EUR – the Spanish election perhaps a microcosm of the coming EU parliamentary election, which could show an advance for right-leaning populist parties, but a fractious general result. EURUSD focus is lower as long as we trade below 1.1200.
JPY – strong US long Treasury market the likely driver of JPY resilience and this provides clanging dissonance for the otherwise bid tone in risk sentiment.
GBP – little volatility in sterling and nothing new expected from the Bank of England this Thursday. The collapsed shorter implied volatility offers more compelling risk/reward if developments begin to point to a new referendum risk well ahead of the new October 31 Brexit deadline (three-month GBPUSD volatility now below 7% after trading above 10% in late March, for example).
CHF – room for USDCHF to consolidate back to 1.0100-25 without calling a technical reversal, but focus there only if USD strong and EURCHF rally picks back up above 1.1400.
AUD – the Chinese growth sentiment has come off the boil, as have the stock prices for Australia’s mining giants, and rate cut odds for next week’s RBA have accelerated after last week’s CPI miss. Only USDCNY and trade deal optimism holds AUDUSD above 0.7000
CAD – the oil slide keeps the USDCAD consolidation from biting too deep and we continue to focus on a rally extension after the Bank of Canada waved the white flag last week and flattened its rate adjustment bias to neutral.
NZD – the next test for the kiwi Wednesday’s NZ Q1 employment data, where the trend has slowed, though at very low unemployment levels. The NZDUSD back-up needs to halt ahead of 0.6725-50 if the bears are to maintain the case for a downtrend.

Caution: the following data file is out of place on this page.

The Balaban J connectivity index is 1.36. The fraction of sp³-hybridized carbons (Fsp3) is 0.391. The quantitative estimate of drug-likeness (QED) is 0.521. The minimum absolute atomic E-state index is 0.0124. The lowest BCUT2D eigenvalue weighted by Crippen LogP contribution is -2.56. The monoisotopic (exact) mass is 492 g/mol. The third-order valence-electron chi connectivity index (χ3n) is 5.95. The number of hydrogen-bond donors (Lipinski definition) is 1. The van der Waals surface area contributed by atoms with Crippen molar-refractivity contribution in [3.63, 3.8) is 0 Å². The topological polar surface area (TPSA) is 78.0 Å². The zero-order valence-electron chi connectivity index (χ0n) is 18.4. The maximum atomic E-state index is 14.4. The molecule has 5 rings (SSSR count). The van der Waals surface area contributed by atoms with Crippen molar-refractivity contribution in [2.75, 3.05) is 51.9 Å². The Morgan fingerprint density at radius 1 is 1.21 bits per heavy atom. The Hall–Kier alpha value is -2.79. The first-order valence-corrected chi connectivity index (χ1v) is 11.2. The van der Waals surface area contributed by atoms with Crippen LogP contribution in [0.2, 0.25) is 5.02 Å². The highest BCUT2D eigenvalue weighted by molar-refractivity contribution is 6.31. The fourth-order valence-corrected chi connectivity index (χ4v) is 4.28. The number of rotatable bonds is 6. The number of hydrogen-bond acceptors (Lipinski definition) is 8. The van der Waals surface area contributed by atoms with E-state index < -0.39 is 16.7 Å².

SEK – consolidation so far orderly after the big slide last week on the dovish Riksbank meeting – looking for test of cycle highs above 10.70 in EURSEK as long as 10.55 area holds.
NOK – Norges Bank expectations faltering a bit already before the vicious slide in crude oil prices on Friday. EURNOK squeeze risk higher remains if the oil slide deepens, and the price action remains above 9.65.
Upcoming Economic Calendar Highlights (all times GMT)
07:30 – Sweden Mar. Household Lending
08:10 – UK BoE’s Carney to Speak
09:00 – Euro Zone Apr. Confidence Survey
12:30 – US Mar. PCE Inflation
14:30 – US Apr. Dallas Fed Manufacturing Activity
01:00 – China Apr. Manufacturing and Non-manufacturing PMI
01:45 – China Apr. Caixin Manufacturing PMI
Economic calendar Highlights for the rest of the week
Tuesday: China Apr. Manufacturing and Non-manufacturing PMI, Euro Zone Q1 GDP Estimate, Germany Apr. CPI, Canada Feb. GDP, Mexico Q1 GDP
Wednesday: New Zealand Q1 Employment report, UK Apr. Manufacturing PMI, , US Apr. ADP Employment Change, US Apr. ISM Manufacturing, US FOMC Meeting
Thursday: Euro Zone Apr. Manufacturing PMI, UK Bank of England Meeting,
Friday: UK Apr. Services PMI, Euro Zone Apr. CPI, US Apr. Change in Nonfarm Payrolls, US Apr. Average Hourly Earnings, US Apr. Unemployment Rate, US ISM Non-manufacturing, US Federal Reserve speakers at Hoover Institute Policy Conference